Probable cause is the key issue in the arrest process. Under the Fourth Amendment, the police need probable cause to make an arrest or obtain an arrest warrant from a judge.
(For more information on the probable cause concept, see How much "probable cause" do cops need? For an explanation of the standard needed for a detention, rather than an arrest, see What is reasonable suspicion?)
To establish probable cause, police officers must be able to point to objective circumstances leading them to believe that a suspect committed a crime. A police officer can't establish probable cause by saying only something like, "I just had a hunch that the defendant was a burglar."
Judges, not police officers, have the last word on whether probable cause exists. A police officer may be sincere in believing that the facts establish probable cause. But if a judge examines that same information and disagrees, then probable cause does not exist (or did not exist, if the question is being decided after an arrest).
Note that probable cause may have existed at the time of an arrest even if the defendant didn't actually do anything wrong. Put differently, an arrest is valid as long as it is based on probable cause, even if the arrested person is innocent.
The million-dollar question is: How much information do police officers need to convince a judge to issue an arrest warrant or to justify a warrantless arrest? In general, probable cause requires more than a mere suspicion that a suspect committed a crime, but not as much information as would be required to prove the suspect guilty beyond a reasonable doubt.
Because probable cause is an abstract concept, a firm definition of it is evasive. Courts have to determine case by case whether there is or was probable cause for an arrest.
Example: Officer Furman arrives at Simpson's Jewelry store moments after it's been robbed He sees broken glass inside the store. A man claiming to be Simpson, the owner, is on the scene. He holds what look like keys to the store and seems distressed. He tells Furman that a man, approximately 6'5" tall and weighing over 300 pounds, held up the store at gunpoint and escaped with rings and watches in a small brown paper bag. A few minutes later, less than a mile away from the jewelry store, Officer Furman pulls a car over for speeding. The driver matches the description of the robber, and on the seat next to him is a small brown paper bag and a couple of watches with the price tags attached. Though Officer Furman did not see the robbery itself, the driver matches the unusual physical description of the robber and has property that looks like what Simpson said was missing. Furman has probable cause to arrest the driver.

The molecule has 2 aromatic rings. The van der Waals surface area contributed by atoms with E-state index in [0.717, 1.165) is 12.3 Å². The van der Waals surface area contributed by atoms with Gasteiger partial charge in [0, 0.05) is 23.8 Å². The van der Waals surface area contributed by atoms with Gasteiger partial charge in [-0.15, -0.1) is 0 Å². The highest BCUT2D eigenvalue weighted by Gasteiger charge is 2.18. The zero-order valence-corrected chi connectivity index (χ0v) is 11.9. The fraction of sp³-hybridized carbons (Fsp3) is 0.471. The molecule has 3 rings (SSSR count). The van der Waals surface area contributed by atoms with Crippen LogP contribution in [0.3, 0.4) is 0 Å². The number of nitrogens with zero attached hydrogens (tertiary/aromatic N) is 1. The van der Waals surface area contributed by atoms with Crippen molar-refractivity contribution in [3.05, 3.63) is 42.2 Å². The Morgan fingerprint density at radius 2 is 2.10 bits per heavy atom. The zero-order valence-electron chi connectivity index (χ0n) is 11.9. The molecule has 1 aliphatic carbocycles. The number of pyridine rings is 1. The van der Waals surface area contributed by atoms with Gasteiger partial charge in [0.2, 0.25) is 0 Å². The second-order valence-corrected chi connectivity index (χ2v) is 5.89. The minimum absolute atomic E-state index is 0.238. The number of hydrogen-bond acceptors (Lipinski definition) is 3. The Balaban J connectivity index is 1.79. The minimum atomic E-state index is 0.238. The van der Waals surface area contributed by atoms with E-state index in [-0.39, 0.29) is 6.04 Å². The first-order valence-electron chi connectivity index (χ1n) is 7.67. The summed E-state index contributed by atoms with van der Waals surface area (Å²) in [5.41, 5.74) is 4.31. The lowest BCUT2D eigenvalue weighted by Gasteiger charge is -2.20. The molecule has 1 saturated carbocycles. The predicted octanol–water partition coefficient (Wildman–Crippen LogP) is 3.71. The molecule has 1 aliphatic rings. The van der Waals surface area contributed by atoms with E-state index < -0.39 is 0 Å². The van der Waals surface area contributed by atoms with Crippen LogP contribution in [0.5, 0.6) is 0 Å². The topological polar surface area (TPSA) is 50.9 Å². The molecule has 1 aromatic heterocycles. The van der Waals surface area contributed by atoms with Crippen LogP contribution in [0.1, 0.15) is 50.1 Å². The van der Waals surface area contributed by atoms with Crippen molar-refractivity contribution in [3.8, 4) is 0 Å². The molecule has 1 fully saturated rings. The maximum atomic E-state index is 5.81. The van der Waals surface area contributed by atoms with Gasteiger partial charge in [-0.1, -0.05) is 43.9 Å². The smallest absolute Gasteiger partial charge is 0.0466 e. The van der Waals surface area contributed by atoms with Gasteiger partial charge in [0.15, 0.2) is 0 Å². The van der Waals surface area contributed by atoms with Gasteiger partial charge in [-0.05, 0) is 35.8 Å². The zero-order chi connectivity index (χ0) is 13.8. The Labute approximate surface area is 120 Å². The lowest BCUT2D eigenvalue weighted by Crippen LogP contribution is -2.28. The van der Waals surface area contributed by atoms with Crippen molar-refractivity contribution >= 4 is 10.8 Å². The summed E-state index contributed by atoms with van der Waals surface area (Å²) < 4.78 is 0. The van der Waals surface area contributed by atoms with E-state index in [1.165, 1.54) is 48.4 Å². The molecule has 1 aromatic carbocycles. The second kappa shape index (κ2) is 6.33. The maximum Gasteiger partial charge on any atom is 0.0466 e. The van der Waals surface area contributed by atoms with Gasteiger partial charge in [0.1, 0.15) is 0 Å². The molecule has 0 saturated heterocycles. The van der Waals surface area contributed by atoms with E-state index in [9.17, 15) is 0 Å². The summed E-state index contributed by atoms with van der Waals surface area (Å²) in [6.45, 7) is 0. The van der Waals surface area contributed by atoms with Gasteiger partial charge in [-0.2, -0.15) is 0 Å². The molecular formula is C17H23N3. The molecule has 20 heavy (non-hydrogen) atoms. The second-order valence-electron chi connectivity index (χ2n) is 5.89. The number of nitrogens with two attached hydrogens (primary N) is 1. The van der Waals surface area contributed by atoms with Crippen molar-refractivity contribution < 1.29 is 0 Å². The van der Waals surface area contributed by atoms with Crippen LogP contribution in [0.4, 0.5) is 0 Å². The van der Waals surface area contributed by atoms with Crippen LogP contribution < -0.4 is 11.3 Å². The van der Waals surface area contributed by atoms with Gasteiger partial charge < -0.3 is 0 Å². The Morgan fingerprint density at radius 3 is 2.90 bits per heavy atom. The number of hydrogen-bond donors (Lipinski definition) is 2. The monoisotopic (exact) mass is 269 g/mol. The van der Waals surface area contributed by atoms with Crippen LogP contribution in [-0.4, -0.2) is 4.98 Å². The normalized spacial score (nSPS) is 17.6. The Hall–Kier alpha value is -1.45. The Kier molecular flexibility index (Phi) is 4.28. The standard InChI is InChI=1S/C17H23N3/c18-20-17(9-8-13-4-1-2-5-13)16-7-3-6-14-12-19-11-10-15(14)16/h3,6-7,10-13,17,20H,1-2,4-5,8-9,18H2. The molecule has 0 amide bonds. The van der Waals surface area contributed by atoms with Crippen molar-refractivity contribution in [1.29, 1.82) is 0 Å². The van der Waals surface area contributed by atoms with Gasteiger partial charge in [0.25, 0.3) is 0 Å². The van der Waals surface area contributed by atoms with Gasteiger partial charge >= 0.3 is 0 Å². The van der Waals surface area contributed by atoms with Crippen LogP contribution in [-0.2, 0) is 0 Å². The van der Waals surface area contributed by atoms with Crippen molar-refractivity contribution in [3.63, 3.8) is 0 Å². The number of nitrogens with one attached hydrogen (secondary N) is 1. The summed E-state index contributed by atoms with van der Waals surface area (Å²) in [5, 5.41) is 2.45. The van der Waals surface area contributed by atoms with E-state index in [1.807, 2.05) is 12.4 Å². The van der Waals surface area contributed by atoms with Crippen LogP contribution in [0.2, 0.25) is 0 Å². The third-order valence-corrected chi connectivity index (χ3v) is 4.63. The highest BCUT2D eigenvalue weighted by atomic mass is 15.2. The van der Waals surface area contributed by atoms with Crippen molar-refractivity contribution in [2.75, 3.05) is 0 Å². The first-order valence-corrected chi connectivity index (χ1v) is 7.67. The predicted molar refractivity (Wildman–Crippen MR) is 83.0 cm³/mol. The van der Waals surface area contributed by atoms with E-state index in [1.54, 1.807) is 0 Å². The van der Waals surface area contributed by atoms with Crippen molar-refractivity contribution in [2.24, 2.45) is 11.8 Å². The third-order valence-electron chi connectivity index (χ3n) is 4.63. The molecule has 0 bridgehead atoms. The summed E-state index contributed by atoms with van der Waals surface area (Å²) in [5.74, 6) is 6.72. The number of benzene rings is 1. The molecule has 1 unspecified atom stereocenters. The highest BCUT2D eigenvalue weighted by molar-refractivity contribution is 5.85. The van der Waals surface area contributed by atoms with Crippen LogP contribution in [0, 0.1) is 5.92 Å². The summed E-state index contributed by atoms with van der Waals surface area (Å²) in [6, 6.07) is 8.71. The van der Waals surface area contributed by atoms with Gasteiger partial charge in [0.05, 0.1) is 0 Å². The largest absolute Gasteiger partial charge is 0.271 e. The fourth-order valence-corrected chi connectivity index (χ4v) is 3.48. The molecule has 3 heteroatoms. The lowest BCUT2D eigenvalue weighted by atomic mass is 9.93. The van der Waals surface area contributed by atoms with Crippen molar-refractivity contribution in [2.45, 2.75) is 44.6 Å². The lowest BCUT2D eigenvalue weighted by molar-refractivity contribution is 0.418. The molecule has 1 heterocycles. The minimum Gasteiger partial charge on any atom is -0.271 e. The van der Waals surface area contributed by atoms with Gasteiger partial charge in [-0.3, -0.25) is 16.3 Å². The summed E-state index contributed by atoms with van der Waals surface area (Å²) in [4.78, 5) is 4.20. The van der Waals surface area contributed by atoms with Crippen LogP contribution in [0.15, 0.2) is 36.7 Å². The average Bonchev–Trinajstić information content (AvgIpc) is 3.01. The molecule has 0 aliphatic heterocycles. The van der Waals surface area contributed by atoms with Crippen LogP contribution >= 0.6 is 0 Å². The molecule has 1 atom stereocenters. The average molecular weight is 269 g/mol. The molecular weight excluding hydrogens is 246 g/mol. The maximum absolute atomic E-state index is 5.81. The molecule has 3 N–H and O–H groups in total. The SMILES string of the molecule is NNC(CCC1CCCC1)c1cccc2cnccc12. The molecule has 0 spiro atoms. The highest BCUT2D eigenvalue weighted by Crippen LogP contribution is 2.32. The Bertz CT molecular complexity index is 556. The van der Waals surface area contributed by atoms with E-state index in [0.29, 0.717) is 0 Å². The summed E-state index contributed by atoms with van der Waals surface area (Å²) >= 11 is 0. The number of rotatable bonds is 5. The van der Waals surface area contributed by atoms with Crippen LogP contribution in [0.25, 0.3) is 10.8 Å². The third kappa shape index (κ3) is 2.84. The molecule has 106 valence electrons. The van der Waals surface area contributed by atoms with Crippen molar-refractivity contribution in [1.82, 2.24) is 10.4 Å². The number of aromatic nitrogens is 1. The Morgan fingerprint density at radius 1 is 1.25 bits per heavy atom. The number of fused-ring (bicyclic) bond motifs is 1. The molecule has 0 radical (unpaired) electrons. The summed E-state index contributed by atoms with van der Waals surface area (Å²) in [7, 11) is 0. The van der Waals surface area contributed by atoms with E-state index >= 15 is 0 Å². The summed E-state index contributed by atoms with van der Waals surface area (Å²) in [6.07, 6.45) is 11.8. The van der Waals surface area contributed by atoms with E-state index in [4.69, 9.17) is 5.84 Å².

Example: Same case. Assume that the person claiming to be Simpson, the jewelry store owner, was actually the robber's accomplice. The accomplice gave Officer Furman a phony description and then fled after the officer drove off. The driver pulled over by the officer for speeding is later able to prove that he is the lawful owner of the watches that the officer saw on the seat. In this scenario, the broken glass corroborated "Simpson's" statement that a robbery had occurred, and Officer Furman had no reason to doubt the word of the person claiming to be Simpson. Thus, the officer had probable cause to make the arrest, even though the information turned out to be incorrect.
Example: Officer Seesit pulls over a car and its three occupants for speeding. The officer searches the car (with the driver's consent) and finds baggies of cocaine stashed behind an armrest in the back seat. All three occupants say they didn't know the cocaine was in the car. Seesit has probable cause to arrest the car's occupants. In the absence of evidence demonstrating that the cocaine belonged to a specific occupant, the officer could reasonably conclude that all of them knew about and possessed the cocaine. (Maryland v. Pringle, 540 U.S. 366 (2003).)